Public Works Crews Getting More Than $200,000 in New Equipment
Trustees authorized the purchase of a new street sweeper to be shared with Shorewood, and a pick-up truck and lawn mower.
Whitefish Bay's Department of Public Works is getting a new street sweeper, mower and pick-up truck — all of which were accounted for in this year's budget.
Whitefish Bay approved purchasing the new street cleaner Monday, continuing a past agreement of sharing the sweeper and splitting all costs, including maintenance, with Shorewood.
The villages' current 1999 Tymco model street sweeper is being replaced with a 2012 Tymco that costs $170,270 after trading in the old street sweeper for $23,000.
This is the third time Whitefish Bay and Shorewood have partnered in a sweeper purchase. Shorewood budgeted $110,000 for the new sweeper and will spend $85,000 on a new sweeper. Whitefish Bay budgeted $115,000 for the street sweeper and will spend $85,135.
The village acquired one lower street sweeper bid of $148,388, but Village Engineer Dan Naze suggested going with the Tymco because the company has several beneficial features not offered by other companies and the truck is the quietest of the four available trucks — something that had annoyed at least Shorewood resident.
The Village Board also OK'ed the purchase of a lawnmower for $9,775. The new 60-inch John Deere mower will replace a 2003 Grasshoper model mower, which will be sold at auction. The John Deere mower was the least expensive of the six bids sought, coming in exactly at the price budgeted last year.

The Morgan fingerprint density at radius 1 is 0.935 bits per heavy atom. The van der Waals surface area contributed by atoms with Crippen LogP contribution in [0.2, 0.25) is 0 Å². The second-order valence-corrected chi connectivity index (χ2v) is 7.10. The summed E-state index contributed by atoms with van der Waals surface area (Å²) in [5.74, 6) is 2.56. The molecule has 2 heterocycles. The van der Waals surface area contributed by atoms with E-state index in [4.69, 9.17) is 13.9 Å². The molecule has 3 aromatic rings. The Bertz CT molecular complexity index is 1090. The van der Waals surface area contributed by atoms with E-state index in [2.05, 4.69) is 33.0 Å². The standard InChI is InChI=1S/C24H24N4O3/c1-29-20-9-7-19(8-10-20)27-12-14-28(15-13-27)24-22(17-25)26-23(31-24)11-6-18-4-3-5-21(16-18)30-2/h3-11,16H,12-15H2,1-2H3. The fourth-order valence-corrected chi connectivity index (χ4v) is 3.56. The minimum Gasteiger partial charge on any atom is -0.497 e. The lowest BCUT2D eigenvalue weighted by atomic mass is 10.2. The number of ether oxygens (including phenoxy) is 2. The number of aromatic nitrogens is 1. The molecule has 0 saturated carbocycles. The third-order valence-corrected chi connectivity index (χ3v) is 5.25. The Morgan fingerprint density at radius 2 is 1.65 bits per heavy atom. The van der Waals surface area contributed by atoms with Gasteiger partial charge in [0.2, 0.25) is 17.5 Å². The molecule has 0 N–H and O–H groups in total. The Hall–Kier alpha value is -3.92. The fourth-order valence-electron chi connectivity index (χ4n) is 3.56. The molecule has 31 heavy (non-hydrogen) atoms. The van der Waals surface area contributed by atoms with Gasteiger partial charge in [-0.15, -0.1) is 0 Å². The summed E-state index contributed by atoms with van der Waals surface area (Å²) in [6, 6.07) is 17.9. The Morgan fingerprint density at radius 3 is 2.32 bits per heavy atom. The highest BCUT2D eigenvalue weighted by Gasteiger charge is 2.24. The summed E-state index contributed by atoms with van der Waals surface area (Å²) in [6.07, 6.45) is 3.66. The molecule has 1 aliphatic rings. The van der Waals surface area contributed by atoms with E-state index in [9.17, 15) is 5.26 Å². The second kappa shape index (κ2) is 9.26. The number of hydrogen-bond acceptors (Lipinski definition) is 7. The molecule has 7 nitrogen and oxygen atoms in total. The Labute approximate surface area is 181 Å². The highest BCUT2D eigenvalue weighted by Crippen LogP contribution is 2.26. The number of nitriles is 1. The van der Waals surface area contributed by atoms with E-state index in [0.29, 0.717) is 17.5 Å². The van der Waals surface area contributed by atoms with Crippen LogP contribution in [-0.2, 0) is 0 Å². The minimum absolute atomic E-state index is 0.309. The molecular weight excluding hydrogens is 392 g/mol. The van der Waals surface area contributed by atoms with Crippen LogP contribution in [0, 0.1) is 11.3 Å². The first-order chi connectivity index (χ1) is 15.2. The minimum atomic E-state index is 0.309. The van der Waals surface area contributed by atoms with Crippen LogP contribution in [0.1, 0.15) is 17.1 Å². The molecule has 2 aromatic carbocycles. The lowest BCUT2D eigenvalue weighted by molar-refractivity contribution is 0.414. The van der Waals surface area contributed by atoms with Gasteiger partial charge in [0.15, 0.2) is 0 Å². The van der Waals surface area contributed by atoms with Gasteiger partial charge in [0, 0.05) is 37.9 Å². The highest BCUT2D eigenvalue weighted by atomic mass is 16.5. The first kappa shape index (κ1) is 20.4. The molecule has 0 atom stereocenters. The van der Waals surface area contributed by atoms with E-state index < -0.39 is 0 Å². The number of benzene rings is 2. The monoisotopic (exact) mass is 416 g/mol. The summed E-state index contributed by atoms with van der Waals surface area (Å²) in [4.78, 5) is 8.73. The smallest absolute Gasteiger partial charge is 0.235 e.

The village is also replacing a 1994 GMC 2500 pick-up truck with 176,000 miles on it with a 2012 Ford F250 Super-cab costing $26,797.
The pick-up truck, which would mostly be used for electrical work, needs to be replaced because it had five toolboxes mounted on the sides and inside the pick-up truck, and the new truck will have a service body with more room for equipment, Naze said. The truck came in $1,797 over the $25,000 budget, but Naze said the balance could be covered by the savings from the street sweeper.
Trustees agreed with the suggested $1,000 dark blue paint job to keep the pick-up trucks in uniformity. Trustee Kevin Buckley said the dark blue paint job could help residents determine whether a service vehicle is from the village or an outside contractor.
Resident Robert Crawford opposed the vehicle purchase, saying the current trucks should be driven until they break down.
"Whitefish Bay has the fanciest municipal vehicles you can find any place," he said.